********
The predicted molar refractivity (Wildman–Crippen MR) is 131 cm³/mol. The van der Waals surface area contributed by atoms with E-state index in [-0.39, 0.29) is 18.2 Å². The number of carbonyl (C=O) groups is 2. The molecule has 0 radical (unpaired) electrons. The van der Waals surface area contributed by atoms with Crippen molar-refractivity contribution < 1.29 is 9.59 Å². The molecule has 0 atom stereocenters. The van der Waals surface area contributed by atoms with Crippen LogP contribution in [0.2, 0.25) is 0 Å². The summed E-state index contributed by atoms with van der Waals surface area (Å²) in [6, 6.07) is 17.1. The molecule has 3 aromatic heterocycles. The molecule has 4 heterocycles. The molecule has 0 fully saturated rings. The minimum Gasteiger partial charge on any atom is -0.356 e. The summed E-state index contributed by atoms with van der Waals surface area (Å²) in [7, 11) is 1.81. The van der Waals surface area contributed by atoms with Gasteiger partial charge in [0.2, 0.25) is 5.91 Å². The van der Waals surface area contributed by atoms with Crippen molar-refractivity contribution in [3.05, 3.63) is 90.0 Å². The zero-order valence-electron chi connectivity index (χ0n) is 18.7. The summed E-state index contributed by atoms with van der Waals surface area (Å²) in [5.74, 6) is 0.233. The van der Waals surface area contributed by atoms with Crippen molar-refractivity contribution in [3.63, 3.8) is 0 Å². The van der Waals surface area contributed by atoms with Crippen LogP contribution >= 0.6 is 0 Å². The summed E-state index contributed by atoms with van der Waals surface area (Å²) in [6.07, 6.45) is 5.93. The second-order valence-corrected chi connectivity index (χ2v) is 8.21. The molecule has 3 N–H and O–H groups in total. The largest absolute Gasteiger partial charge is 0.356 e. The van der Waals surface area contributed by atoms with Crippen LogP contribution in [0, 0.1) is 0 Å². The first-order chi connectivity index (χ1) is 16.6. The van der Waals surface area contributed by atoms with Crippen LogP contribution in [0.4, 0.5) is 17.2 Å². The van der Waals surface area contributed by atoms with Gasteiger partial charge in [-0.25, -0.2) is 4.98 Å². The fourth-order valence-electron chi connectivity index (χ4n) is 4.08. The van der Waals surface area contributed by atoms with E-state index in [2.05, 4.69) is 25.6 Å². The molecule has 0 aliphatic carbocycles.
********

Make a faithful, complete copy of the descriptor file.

The predicted molar refractivity (Wildman–Crippen MR) is 131 cm³/mol. The van der Waals surface area contributed by atoms with E-state index in [-0.39, 0.29) is 18.2 Å². The number of carbonyl (C=O) groups is 2. The molecule has 0 radical (unpaired) electrons. The van der Waals surface area contributed by atoms with Crippen molar-refractivity contribution < 1.29 is 9.59 Å². The molecule has 0 atom stereocenters. The van der Waals surface area contributed by atoms with Crippen LogP contribution in [0.2, 0.25) is 0 Å². The summed E-state index contributed by atoms with van der Waals surface area (Å²) in [6, 6.07) is 17.1. The molecule has 3 aromatic heterocycles. The molecule has 4 heterocycles. The molecule has 0 fully saturated rings. The minimum Gasteiger partial charge on any atom is -0.356 e. The summed E-state index contributed by atoms with van der Waals surface area (Å²) in [7, 11) is 1.81. The van der Waals surface area contributed by atoms with Gasteiger partial charge in [0.2, 0.25) is 5.91 Å². The van der Waals surface area contributed by atoms with Crippen molar-refractivity contribution in [3.05, 3.63) is 90.0 Å². The zero-order valence-electron chi connectivity index (χ0n) is 18.7. The summed E-state index contributed by atoms with van der Waals surface area (Å²) in [5.74, 6) is 0.233. The van der Waals surface area contributed by atoms with Crippen molar-refractivity contribution in [3.63, 3.8) is 0 Å². The van der Waals surface area contributed by atoms with Crippen LogP contribution >= 0.6 is 0 Å². The summed E-state index contributed by atoms with van der Waals surface area (Å²) in [6.07, 6.45) is 5.93. The second-order valence-corrected chi connectivity index (χ2v) is 8.21. The molecule has 3 N–H and O–H groups in total. The largest absolute Gasteiger partial charge is 0.356 e. The van der Waals surface area contributed by atoms with Crippen LogP contribution in [0, 0.1) is 0 Å². The first-order chi connectivity index (χ1) is 16.6. The van der Waals surface area contributed by atoms with Crippen LogP contribution in [0.4, 0.5) is 17.2 Å². The van der Waals surface area contributed by atoms with Gasteiger partial charge in [-0.25, -0.2) is 4.98 Å². The fourth-order valence-electron chi connectivity index (χ4n) is 4.08. The van der Waals surface area contributed by atoms with E-state index in [2.05, 4.69) is 25.6 Å². The molecule has 0 aliphatic carbocycles.